The author asserts that psychoanalysis can serve as both a meta-psychology and as psychotherapy for people who have sustained brain-injury. Changes of personality after traumatic brain-injury are well documented but a strictly neurological explanation is unsatisfactory (Damasio, 2003). We argue that psychoanalytic meta-psychology can explain how brain-damage translates itself into a changed personality and psychodynamics. The author starts with Freud’s “Project”, where he describes the essential function of the I as the inhibition of thoughts (images) that lead to pain, resulting in the so-called “thinking-defence” (Freud, 1992: 68). According to the author, this protecting influence of the I often fails in the case of patients with prefrontal lobe-damage. This will be illustrated comprehensively by a case-study.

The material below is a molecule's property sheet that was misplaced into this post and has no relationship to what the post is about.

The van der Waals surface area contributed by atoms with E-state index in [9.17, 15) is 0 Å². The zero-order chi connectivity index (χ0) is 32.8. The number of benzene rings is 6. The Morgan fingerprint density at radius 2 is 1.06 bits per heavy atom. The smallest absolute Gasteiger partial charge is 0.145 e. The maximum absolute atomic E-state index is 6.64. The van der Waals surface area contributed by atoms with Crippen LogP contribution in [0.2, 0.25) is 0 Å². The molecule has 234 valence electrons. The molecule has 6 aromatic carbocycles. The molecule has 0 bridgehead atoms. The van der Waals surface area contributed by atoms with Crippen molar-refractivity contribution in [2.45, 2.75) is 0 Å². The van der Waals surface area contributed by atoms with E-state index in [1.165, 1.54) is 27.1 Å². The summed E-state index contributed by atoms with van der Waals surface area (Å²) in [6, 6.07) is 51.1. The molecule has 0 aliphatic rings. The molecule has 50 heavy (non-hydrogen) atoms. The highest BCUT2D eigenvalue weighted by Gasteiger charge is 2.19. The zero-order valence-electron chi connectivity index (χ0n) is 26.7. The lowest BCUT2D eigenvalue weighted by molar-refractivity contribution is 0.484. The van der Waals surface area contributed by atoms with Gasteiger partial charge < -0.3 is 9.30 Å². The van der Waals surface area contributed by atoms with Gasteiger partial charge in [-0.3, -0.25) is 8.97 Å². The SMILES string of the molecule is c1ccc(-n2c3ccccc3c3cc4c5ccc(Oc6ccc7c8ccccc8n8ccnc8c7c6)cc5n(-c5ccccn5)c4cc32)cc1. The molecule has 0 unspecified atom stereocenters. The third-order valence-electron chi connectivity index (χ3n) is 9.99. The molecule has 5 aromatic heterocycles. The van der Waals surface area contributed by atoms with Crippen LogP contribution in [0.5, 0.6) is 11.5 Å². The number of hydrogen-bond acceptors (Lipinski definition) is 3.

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Addiction Aggression Applied psychoanalysis Architecture Art Body Case study Child analysis Collecting Death death drive desire ethics Fantasy Freud Gaze Identity Institution Institutional Psychotherapy interpretation Jacques Lacan Jouissance Lacan Language Literature Memory Narcissism Object a Oedipus Outsider Art Psychoanalysis Psychose Psychosis Real Repetition Repression Sade Signifier Subject Sublimation Transference Trauma Unconscious Violence Writing